The genus Bursera is a distinctive component of TDF in Mesoamerica and is composed of ca. 107 species (De-Nova et al., 2012). Its distribution spans from northern Mexico to the northern region of South America (Becerra et al., 2012). The diversification of this genus is related to the southward expansion of TDF in response to the elevation of the Sierra Madre del Sur and the Mexican Volcanic Belt (De-Nova et al., 2012). Bursera evolutionary history indicates that a large portion of the biological richness of Mesoamerican TDF was derived from accelerated rates of speciation in habitats, from the early Miocene to the Pliocene, during pronounced arid periods (Becerra, 2005; Dick & Wright, 2005). This scenario matches other hypotheses that these lineages were mostly restricted to dry environments of Mexico and evolved during long periods of isolation (Valiente-Banuet et al., 2004).
In particular, Bursera longipes is endemic to TDF in the states of Mexico, Morelos, Puebla, Guerrero and Oaxaca in the Balsas basin (Fig. 1; Rzedowski, Medina Lemos & Calderón de Rzedowski, 2005). It is a deciduous species with trivalvate fruits that turn red at maturity; seeds have a slightly orange pseudoaril (Guízar & Sánchez, 1991). Fruits are 1.3 ± 0.02 cm (mean ± SE) in length and 0.87 ± 0.04 cm in width, with a fresh weight of 0.62 ± 0.01 g (N = 100 fruits). Flowering season begins with the onset of the rainy season (May or June), and fruiting occurs in early June or from May–July. Most fruits ripen between November and May.
Seed dispersal effectiveness
In this study we used the quantitative and qualitative components proposed by Schupp (1993) and Schupp, Jordano & Gómez (2010) to estimate the effectiveness of B. longipes seed dispersal in each successional stage. The quantitative component included the frequency of visits to B. longipes tree and the average number of fruits removed per visit by frugivorous birds. The qualitative component was based on the percentage of germination after seeds passed through the digestive system of birds, the probability of seed deposition under a nurse plant (adult plants that positively influence the recruitment of young seedlings) and the possible contribution of bird species to the establishment of B. longipes after seed deposition under nurse plants (Schupp, Jordano & Gómez, 2010). Seed dispersal effectiveness of each frugivore is calculated as the product of the subcomponents of quantity and quality, according to the following expression (Schupp, 1993; Schupp, Jordano & Gómez, 2010): Effectiveness = frequency of visits × average number of removed fruits per visit × proportion of seed germination × seed deposition probability in potential suitable microhabitats × contribution of birds to site of establishment.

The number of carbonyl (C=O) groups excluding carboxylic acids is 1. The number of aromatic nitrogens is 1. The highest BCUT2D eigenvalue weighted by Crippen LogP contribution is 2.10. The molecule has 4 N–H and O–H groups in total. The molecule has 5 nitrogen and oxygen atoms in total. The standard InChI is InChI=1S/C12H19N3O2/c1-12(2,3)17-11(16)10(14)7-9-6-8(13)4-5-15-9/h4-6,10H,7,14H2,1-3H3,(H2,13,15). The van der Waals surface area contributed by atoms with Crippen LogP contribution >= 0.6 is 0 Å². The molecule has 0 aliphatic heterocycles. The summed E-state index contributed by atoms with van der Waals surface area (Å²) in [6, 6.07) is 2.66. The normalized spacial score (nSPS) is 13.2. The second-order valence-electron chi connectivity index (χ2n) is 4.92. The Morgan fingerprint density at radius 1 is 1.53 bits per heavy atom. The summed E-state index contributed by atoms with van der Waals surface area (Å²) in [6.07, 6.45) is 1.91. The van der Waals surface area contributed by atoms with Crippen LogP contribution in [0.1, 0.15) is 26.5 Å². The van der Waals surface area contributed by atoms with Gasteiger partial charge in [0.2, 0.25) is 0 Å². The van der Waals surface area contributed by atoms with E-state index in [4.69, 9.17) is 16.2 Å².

Frequency of visits and average amount of removed fruit
Frequency of visits was determined by focal observations using binoculars (8 × 40 mm). Observations were focused on seven B. longipes individuals with ripe fruits at each successional stage and performed during January–May 2011 and March–May 2012 in the morning (0700–1130 h) and afternoon (1600–1830 h), when bird activity is higher. Each of the seven trees was sampled in each successional stage during both years. A total of 70 h of observation was recorded for each successional stage (10 h/tree), for a total of 210 h in all three stages.
Each tree was observed at a distance of ∼20–30 m for an observational period of 30 min, during which the frugivore species and number of visits were recorded, in addition to number of individuals, total time of visit (from arrival to departure) and number of fruits consumed per visit. The frequency of visits was analyzed in a χ2 contingency table to determine differences among successional stages. In this case, the null hypothesis would indicate the existence of an equal number of visits between successional stages. The number of removed fruits was compared among stages with an unbalanced one-way ANOVA. For this analysis, data were transformed (log x + 1) to meet assumptions of normality and homogeneity of variance.
Seeds obtained from the faeces of birds captured by nine 12 m mist nets in each successional stage were used to determine the effect of passage of seeds through bird digestive system on the proportion of germination. Mist nets were placed during the months with greatest availability of mature B. longipes fruits (May and December 2010, January–May and December 2011 and March–May 2012). During each period, sampling was performed for 15 days. Mist nets remained open from 07:00 to 18:00 h, resulting in a total of 1,485 net-hours per stage and 4,455 net-hours for all successional stages.